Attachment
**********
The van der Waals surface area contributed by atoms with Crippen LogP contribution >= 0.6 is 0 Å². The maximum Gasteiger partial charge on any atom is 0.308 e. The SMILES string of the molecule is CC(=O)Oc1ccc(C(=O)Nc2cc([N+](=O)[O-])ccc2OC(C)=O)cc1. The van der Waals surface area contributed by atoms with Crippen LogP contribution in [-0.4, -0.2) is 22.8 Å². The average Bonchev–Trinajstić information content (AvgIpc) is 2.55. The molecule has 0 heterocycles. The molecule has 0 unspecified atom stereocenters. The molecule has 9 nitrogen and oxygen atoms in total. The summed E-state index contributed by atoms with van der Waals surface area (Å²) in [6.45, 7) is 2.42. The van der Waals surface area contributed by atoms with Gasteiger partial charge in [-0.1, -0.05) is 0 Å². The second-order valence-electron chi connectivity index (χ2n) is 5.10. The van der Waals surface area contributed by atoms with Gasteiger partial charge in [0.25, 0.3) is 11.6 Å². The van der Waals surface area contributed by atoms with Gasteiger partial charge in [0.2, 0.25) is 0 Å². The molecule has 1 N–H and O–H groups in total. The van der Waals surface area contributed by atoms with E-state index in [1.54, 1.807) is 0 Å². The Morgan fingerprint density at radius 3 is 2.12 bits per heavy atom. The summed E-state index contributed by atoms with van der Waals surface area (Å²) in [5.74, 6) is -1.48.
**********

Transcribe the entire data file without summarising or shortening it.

The van der Waals surface area contributed by atoms with Crippen LogP contribution >= 0.6 is 0 Å². The maximum Gasteiger partial charge on any atom is 0.308 e. The SMILES string of the molecule is CC(=O)Oc1ccc(C(=O)Nc2cc([N+](=O)[O-])ccc2OC(C)=O)cc1. The van der Waals surface area contributed by atoms with Crippen LogP contribution in [-0.4, -0.2) is 22.8 Å². The average Bonchev–Trinajstić information content (AvgIpc) is 2.55. The molecule has 0 heterocycles. The molecule has 0 unspecified atom stereocenters. The molecule has 9 nitrogen and oxygen atoms in total. The summed E-state index contributed by atoms with van der Waals surface area (Å²) in [6.45, 7) is 2.42. The van der Waals surface area contributed by atoms with Gasteiger partial charge in [-0.1, -0.05) is 0 Å². The second-order valence-electron chi connectivity index (χ2n) is 5.10. The van der Waals surface area contributed by atoms with Gasteiger partial charge in [0.25, 0.3) is 11.6 Å². The van der Waals surface area contributed by atoms with Gasteiger partial charge in [0.2, 0.25) is 0 Å². The molecule has 1 N–H and O–H groups in total. The van der Waals surface area contributed by atoms with E-state index in [1.54, 1.807) is 0 Å². The Morgan fingerprint density at radius 3 is 2.12 bits per heavy atom. The summed E-state index contributed by atoms with van der Waals surface area (Å²) in [5.74, 6) is -1.48.